Don't Be a Menace to South (China Sea).
It addresses thorny questions regarding China as President Obama visits South Korea, Japan, Malaysia, and the Philippines.
I wanted to share five quick thoughts on the article, fully appreciating I don't have all the answers to this complex strategic problem.
1. "Many in China see the U.S. rebalance as ill-disguised containment, while many in the United States see Chinese military modernization and territorial assertiveness as strong indications that Beijing seeks to undermine Washington's alliances and drive the United States from the Western Pacific."
I agree with these statements as being perceptions by both sides, but I also think they are closer to the truth than what the authors believe. I recommend Dr Ashley Tellis' monograph Balancing Without Containment: An American Strategy for Managing China as the best strategy I've seen for handling this aspect of the problem.
2. "Compounding this challenge, the long-term intentions of both sides are inherently unknowable. The inclination in the face of such uncertainty is to prepare for the worst -- which all too frequently becomes a self-fulfilling prophecy."
I disagree that long-term intentions are inherently unknowable. Building on the first point, the Chinese want to project regional power without US interference, and the US wants to maintain the ability to protect power globally. That means the two sides will be in conflict in the South China Sea and other regional Chinese waters.
3. "That does not mean Washington must immediately unsheathe the sword if tensions escalate over China's actions near the Senkakus or disputed islands in the South China Sea, but it must make clear that it is prepared to impose significant costs if red lines are crossed -- which is why the response to Russia's actions in Ukraine is so salient to the situation in East Asia."
I believe many commentators and policymakers cringe at the term "red lines" when applied to the current administration. The President's use of the term with respect to Syrian weapons of mass destruction has weakened his position. Perhaps more importantly, just what are the "red lines" in the South China Sea? The authors recommend meeting alliance commitments, but what does that mean?
4. "U.S. allies in Asia worry that China's ability to impose economic costs against the United States might deter Washington from acting -- a concern exacerbated by U.S. and European caution in imposing costs on Russia. The late March expansion of sanctions against Russia should help reassure U.S. allies of Washington's willingness to accept the risks of economic retaliation in order to impose costs on those who cross red lines."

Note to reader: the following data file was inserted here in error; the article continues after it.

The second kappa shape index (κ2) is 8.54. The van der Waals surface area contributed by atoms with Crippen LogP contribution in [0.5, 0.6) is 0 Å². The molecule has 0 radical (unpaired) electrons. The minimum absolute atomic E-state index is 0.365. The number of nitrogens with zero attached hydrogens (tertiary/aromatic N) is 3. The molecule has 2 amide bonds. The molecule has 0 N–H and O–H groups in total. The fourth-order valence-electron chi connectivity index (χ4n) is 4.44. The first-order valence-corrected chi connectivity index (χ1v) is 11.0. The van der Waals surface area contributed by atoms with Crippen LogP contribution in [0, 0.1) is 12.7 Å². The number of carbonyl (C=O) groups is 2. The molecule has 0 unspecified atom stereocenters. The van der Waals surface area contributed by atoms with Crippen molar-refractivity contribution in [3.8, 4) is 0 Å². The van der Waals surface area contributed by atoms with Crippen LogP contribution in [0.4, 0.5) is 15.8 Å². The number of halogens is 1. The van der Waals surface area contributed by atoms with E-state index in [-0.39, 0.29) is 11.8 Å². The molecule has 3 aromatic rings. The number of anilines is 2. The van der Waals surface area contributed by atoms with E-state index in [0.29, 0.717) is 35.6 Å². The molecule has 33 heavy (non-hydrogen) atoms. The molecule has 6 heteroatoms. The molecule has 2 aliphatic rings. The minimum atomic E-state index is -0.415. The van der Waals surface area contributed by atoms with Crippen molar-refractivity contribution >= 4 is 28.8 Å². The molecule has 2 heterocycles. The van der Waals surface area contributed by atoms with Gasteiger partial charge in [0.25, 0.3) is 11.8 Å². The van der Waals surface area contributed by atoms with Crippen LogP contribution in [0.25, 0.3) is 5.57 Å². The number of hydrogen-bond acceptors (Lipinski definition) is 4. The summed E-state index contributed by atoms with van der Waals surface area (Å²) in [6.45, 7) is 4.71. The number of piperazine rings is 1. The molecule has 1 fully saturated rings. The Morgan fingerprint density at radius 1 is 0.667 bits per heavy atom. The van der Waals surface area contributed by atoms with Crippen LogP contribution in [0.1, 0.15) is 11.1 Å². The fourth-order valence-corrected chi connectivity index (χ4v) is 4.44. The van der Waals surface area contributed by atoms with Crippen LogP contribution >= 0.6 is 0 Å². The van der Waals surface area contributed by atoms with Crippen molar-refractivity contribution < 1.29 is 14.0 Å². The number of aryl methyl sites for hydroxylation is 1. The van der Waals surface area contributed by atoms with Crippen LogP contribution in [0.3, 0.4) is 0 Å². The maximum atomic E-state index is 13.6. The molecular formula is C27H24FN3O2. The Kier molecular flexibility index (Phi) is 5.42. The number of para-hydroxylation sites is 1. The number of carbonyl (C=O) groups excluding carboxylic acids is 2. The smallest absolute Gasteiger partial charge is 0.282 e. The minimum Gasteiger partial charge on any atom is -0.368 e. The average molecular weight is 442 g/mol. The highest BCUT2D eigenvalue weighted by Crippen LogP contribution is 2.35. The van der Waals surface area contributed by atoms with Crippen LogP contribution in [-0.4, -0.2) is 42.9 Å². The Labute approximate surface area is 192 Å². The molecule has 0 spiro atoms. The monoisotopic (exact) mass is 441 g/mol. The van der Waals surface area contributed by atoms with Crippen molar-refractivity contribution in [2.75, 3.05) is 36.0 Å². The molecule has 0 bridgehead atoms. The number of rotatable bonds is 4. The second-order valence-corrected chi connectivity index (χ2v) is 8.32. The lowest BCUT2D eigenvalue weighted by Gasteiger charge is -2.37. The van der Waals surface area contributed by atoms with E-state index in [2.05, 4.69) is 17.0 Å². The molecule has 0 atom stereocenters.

There are few similarities between the US-Russia and US-China economic relationships. The risks of economic retaliation from Russia are far smaller than those that could be applied by China. US allies should worry about China's ability to impose economic costs against the US, but that is tempered somewhat by the effects those sanctions could have against China itself.
5. "The United States and its allies also have an interest in reassuring China that if Beijing acts responsibly, they will not seek to thwart its future prosperity and security... These might include "Open Skies" reconnaissance agreements, where both sides allow territorial overflights to reduce concerns about concealment...
Just as important as formal agreements is the willingness of both sides to exercise restraint in defensive actions that might appear threatening; to enhance transparency to dispel misunderstandings; and to reciprocate positive actions to stimulate a virtuous circle of enhanced confidence. This might mean Chinese willingness to slow the rate of its military buildup rather than race for parity." (emphasis added)
What does "act responsibly" mean? In US eyes, it probably means the Chinese allow the US to project power globally, including in the South China Sea. As I mentioned above, the Chinese don't want this to be the case in the medium and long term.
"Open skies" agreements and "enhanced transparency" are non-starters for China, just as they were non-starters for the Soviet Union in the 1950s. Strategic theory explains why. China is militarily weaker than the United States. They fear that the more the US learns about Chinese capabilities, the more accurately and effectively the US will be able to target and neutralize those capabilities. The Chinese follow this approach with nuclear weapons and cyber weapons, as we saw with the latter recently (see Adam Segal's What Briefing Chinese Officials On Cyber Really Accomplishes.)
I see few situations where China would slow its military buildup, with the exception of nuclear weapons. With nuclear weapons, the important feature is a first-strike-survivable retaliation capability. The Chinese don't need to match the US warhead-for-warhead if the US knows we can't get away with a first strike against China. (To learn more about this dynamic, see Strategic Stability: Contending Interpretations.)
On the conventional side, the Chinese are more likely to try to outbuild the US, because they still lack a qualitative advantage compared to US forces. Given declining US budgets, the Chinese should be able to out-spend and out-build the US Navy and Air Force, the two most critical services for a future US-China conflict.
Overall, this is a very tough problem, but I recommend reading the piece by Dr Tellis for the best answer I've read concerning strategic approaches to the US-China issue in the South China Sea.